Arts officials consider use of school site Maryland Hall center may establish venue in Brooklyn Park

'The question is logistical'

Proposal would bring symphony, other fare to north county

November 21, 1995|By Andrea F. Siegel | Andrea F. Siegel,SUN STAFF

Brooklyn Park Middle School could become a home away from home for the Annapolis-based Maryland Hall for the Creative Arts.

Officials of the 15-year-old performing and visual arts center are trying to find out whether the soon-to-be-renovated middle school could become a north county venue for Maryland Hall's variety of art, stage and music programs.

"It fits in very strongly with our outreach plan," said Michael R. Bailey, executive director of Maryland Hall. "We are here to try to serve the whole county, and not just have it central county."

Arts officials are looking into the practical realities of bringing programs -- ranging from Annapolis Symphony to family fare -- to a second site. No date has been set for a decision. Because most shows book six months in advance, deciding to pursue the middle school site probably wouldn't put shows there for at least a year.

"The question is logistical, not philosophical," said Mr. Bailey. "There really is no question that we are extremely interested."

Travel time is one reason few people north of Severna Park attend Maryland Hall's programs. The trip from Glen Burnie to Annapolis takes 30 minutes.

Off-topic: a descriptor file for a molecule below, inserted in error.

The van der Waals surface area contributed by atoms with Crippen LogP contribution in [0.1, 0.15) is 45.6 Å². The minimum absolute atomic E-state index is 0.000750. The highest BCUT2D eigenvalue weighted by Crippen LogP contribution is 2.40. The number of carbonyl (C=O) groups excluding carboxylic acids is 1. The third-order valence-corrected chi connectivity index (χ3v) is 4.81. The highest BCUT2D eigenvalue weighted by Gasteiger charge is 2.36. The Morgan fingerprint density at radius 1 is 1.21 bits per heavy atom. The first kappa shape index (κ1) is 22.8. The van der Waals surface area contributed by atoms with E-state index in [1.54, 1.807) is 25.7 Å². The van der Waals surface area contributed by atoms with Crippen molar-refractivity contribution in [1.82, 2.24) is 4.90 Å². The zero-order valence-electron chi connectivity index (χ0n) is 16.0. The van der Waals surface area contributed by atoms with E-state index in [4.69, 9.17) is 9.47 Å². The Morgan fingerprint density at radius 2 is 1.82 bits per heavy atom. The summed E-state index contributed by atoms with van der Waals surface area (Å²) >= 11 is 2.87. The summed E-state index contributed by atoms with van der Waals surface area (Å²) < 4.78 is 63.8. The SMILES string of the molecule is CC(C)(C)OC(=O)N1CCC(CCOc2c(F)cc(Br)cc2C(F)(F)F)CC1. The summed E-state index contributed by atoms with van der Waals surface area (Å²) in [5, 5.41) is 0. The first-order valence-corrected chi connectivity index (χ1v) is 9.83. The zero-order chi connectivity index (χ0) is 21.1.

Maryland Hall has sponsored programs at schools and recreation buildings around the county.

Use of the school would give Maryland Hall a larger auditorium than its current rent-free home in the old Annapolis High School building. The Brooklyn Park auditorium seats nearly 1,200 people. The Annapolis auditorium seats about 850.

Del. Joan Cadden, whose district includes Brooklyn Park, made the suggestion that Maryland Hall's programs could find a welcome second home in Brooklyn Park. Ms. Cadden is a former Maryland Hall board member.

"All the years I was on the Maryland Hall board I felt very strongly that those programs should be more available to children in north county," said Ms. Cadden, a Democrat. "Plays and things like that would be a very good cultural experience. There are many of us who would like them but don't like to drive all the way down there."

Having the school double as a cultural hub for the community would dovetail with County Executive John G. Gary's stated goal of having public buildings serve more than one use.

Dennis Younger, director of curriculum for Anne Arundel County schools and president of Maryland Hall's board of directors, said he has been intrigued by the idea of using the school.

"We want people to feel Maryland Hall is their center for creative arts," he said. "Arts are perceived by people as making a contribution to their quality of life."

The school system plans to renovate Brooklyn Park Middle -- the former Brooklyn Park Junior-Senior High School -- by 2000. When the price tag was estimated at $26 million for a school for 900 children, the school board asked that options for partial renovations of the 1954 structure be considered. Also, the school is larger than needed for the middle school.

"The auditorium there is quite usable," Mr. Younger said, but he noted that "the seats are not cushioned or plush."

Ralph Luther, director of facilities management for the school system, said he doubted the auditorium at Brooklyn Park Middle had a sprinkler system. One would be installed during renovations, but safety codes require a more-intensive sprinkler

system where stage props are used.

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